I see in cloud-skepticism a very similar pattern to computer-skepticism from before the 1990s, and internet-skepticism from around 1993-2010. That is, the skeptics would say--accurately--that first computers, and then the internet, would not be capable of removing the complexity from areas of human experience. The proponents of those technologies--at least, the ones who weren't trying to sell you something--would acknowledge complexity as a fact of life, but would argue that computers and the internet should be evaluated carefully and fairly as tools that provided previously-unavailable capabilities to their users. So it is with cloud technologies in 2020--they are not simple (and it's on people like me to fix that) but they represent--in availability, reliability, safety, control, and cost--tools that have never before been practically available to small publishers. We--people like me, who see a kind of Unix-y elegance in these tools--need to do a better job of making their good parts widely available and stringing caution tape around some of the pointier hazards. But there's a lot of potential, and it would be a mistake to discount it.
There are good reasons for this. Phone conversations have a kind of immediacy that's unnecessary and uncomfortable for a "letter of introduction" scenario. Email solves that problem, but doesn't have Twitter's ability for conversations to smoothly incorporate unexpected participants. Whatever gripes I have with Twitter as a service, these are genuinely useful properties. ↩︎
When I use the word conversation in this context, I'm not referring to a single exchange, like what might once have occurred at a restaurant table. Instead, I'm talking about some identifiable core topic that reliably provokes people to line up on one of some number of sides. In that sense, the conversation is something that can appear in any venue at any time, but it does not move forward reliably--the state of the conversation depends on the context of the people who are in the venue. This meaning of conversation is very similar to the meaning of debate in phrases like "the healthcare debate." ↩︎
this video ↩︎
Hugo is a static site generator. A static site is one where all of the pages are static web pages--there is no application server generating pages in response to specific requests. This is possibly the simplest type of site to run, and it is the easiest to maintain. Therefore, static sites are very interesting as a way of getting non-technical people access to highly reliable internet publishing. ↩︎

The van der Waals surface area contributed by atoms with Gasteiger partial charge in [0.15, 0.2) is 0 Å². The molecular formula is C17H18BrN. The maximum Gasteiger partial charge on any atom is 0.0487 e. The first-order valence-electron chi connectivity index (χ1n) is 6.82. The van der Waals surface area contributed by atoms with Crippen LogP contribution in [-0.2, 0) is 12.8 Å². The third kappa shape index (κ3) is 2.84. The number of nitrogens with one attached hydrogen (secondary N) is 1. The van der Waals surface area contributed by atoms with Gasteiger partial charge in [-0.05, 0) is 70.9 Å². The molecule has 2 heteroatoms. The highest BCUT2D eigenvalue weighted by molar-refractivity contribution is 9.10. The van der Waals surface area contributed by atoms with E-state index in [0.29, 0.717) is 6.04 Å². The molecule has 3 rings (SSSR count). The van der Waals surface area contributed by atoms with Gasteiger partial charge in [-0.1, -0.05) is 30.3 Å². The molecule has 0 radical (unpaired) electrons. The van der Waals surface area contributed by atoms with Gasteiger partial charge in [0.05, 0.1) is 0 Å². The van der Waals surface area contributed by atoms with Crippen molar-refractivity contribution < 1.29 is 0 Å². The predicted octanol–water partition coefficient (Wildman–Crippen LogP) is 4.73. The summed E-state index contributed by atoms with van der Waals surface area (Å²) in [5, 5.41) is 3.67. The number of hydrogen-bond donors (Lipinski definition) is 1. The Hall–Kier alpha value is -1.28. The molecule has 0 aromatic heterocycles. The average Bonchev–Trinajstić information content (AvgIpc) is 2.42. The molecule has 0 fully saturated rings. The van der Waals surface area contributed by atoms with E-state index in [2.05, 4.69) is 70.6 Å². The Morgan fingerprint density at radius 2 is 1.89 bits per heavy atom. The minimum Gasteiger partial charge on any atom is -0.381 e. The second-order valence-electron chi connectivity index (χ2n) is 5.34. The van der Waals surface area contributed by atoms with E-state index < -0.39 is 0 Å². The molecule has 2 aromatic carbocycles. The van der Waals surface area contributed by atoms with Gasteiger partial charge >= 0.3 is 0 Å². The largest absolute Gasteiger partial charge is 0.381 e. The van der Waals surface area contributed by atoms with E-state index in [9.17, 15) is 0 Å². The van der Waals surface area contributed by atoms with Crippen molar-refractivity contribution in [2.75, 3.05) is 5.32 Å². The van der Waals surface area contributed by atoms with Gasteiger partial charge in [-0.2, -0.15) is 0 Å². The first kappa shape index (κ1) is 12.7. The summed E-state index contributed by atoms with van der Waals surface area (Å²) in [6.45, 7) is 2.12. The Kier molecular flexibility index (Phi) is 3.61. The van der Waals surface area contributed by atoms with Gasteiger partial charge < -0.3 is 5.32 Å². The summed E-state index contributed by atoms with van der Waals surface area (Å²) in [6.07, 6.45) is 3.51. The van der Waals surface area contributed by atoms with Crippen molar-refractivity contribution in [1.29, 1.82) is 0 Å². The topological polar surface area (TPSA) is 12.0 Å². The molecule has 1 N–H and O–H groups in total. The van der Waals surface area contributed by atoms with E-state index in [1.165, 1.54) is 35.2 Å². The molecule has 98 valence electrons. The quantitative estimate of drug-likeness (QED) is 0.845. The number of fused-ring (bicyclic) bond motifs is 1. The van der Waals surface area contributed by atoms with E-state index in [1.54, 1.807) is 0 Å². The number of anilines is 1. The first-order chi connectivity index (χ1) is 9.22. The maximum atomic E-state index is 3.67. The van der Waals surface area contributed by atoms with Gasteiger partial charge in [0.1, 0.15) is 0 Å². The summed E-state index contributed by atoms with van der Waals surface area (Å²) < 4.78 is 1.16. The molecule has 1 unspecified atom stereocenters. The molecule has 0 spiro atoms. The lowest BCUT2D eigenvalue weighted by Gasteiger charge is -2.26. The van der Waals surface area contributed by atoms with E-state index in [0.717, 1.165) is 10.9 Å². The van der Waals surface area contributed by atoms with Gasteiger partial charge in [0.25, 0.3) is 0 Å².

Github is a website and online service for sharing source code. One feature, popular with software writers, is the ability to store a static site--as source code--in Github, and have Github publish the site. A (deeply embarrasing and out of date) example of this is my Github-hosted page, which is stored in a code repository with the same name. It's worth pointing out that while this feature of Github is indeed an extremely reliable, cheap, and low-commitment way to publish a web site, it requires a familiarity with various coding tools (git, jeckyll) that have not yet caught on outside of software-writing communities. ↩︎
I think this might be both a joke and not-a-joke. 500 simultaneous viewers is peanuts as far as web traffic is concerned, so in one sense it's silly to talk about "scaling" to that number. On the other hand, there are some content management systems that it's tempting to deploy on underpowered infrastructure, because you need to set them up based on the amount of traffic you expect to get. In these systems, you would need to pay for the ability to handle 500 simultaneous viewers all the time, which can lead to high monthly bills. The alternative that static sites provide is basically a pay-per-request model, so if you get 500 requests one minute and 7 the next, your bill would be for 507 requests (rather than two minutes charged at 500-request-capacity). The cost-per-request is typically a very small fraction of a penny, on the order of $0.00001. ↩︎
Probably easiest to think of this as a whole network of computers working together. Expensive, complicated to set up and extremely overkill for a static site. ↩︎
The word "just" is a particular bugbear of mine, and the world would be a better place if system designers deleted it from their vocabularies. To refer to anything as just x or just y is a technique for disguising a context-dependent argument as a statement of fact. Democracy isn't complicated--it's just a system for making decisions in a group. Healthcare isn't complicated--it's just using knowledge about the human body to help people get better from stuff. ↩︎